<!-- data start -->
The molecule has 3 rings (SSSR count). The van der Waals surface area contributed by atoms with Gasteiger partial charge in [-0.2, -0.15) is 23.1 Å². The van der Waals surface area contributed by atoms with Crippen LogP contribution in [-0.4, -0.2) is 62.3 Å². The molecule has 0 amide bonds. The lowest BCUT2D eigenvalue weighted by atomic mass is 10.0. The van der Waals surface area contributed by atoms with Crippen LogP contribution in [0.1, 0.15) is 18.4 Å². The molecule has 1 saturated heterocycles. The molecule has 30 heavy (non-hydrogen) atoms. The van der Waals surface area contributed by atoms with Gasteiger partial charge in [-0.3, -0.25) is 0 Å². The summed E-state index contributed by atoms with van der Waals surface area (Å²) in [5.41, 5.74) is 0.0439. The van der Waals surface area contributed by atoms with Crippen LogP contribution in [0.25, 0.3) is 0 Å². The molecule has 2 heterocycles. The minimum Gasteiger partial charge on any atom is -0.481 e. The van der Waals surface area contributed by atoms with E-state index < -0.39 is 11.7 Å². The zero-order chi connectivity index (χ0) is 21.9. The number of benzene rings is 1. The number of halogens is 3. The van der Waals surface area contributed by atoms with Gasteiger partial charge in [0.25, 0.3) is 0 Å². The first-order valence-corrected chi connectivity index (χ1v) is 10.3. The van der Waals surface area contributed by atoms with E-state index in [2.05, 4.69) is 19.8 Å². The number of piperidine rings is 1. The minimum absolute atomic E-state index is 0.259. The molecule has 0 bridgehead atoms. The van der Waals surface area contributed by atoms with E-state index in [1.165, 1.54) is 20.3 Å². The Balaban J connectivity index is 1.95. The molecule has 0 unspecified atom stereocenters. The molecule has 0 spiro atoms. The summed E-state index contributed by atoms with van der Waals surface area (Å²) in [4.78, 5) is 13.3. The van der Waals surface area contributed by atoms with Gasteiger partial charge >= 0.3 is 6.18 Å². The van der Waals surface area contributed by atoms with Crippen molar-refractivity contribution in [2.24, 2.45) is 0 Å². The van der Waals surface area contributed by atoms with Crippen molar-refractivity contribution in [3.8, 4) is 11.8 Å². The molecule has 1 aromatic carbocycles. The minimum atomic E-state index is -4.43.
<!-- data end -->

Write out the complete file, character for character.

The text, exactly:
The molecule has 3 rings (SSSR count). The van der Waals surface area contributed by atoms with Gasteiger partial charge in [-0.2, -0.15) is 23.1 Å². The van der Waals surface area contributed by atoms with Crippen LogP contribution in [-0.4, -0.2) is 62.3 Å². The molecule has 0 amide bonds. The lowest BCUT2D eigenvalue weighted by atomic mass is 10.0. The van der Waals surface area contributed by atoms with Crippen LogP contribution in [0.1, 0.15) is 18.4 Å². The molecule has 1 saturated heterocycles. The molecule has 30 heavy (non-hydrogen) atoms. The van der Waals surface area contributed by atoms with Gasteiger partial charge in [-0.3, -0.25) is 0 Å². The summed E-state index contributed by atoms with van der Waals surface area (Å²) in [5.41, 5.74) is 0.0439. The van der Waals surface area contributed by atoms with Crippen LogP contribution in [0.25, 0.3) is 0 Å². The molecule has 2 heterocycles. The minimum Gasteiger partial charge on any atom is -0.481 e. The van der Waals surface area contributed by atoms with E-state index < -0.39 is 11.7 Å². The zero-order chi connectivity index (χ0) is 21.9. The number of benzene rings is 1. The number of halogens is 3. The van der Waals surface area contributed by atoms with Gasteiger partial charge in [0.25, 0.3) is 0 Å². The first-order valence-corrected chi connectivity index (χ1v) is 10.3. The van der Waals surface area contributed by atoms with E-state index in [2.05, 4.69) is 19.8 Å². The number of piperidine rings is 1. The minimum absolute atomic E-state index is 0.259. The molecule has 0 bridgehead atoms. The van der Waals surface area contributed by atoms with E-state index in [1.165, 1.54) is 20.3 Å². The Balaban J connectivity index is 1.95. The molecule has 0 unspecified atom stereocenters. The molecule has 0 spiro atoms. The summed E-state index contributed by atoms with van der Waals surface area (Å²) in [4.78, 5) is 13.3. The van der Waals surface area contributed by atoms with Gasteiger partial charge >= 0.3 is 6.18 Å². The van der Waals surface area contributed by atoms with Crippen molar-refractivity contribution in [2.24, 2.45) is 0 Å². The van der Waals surface area contributed by atoms with Crippen molar-refractivity contribution in [3.8, 4) is 11.8 Å². The molecule has 1 aromatic carbocycles. The minimum atomic E-state index is -4.43.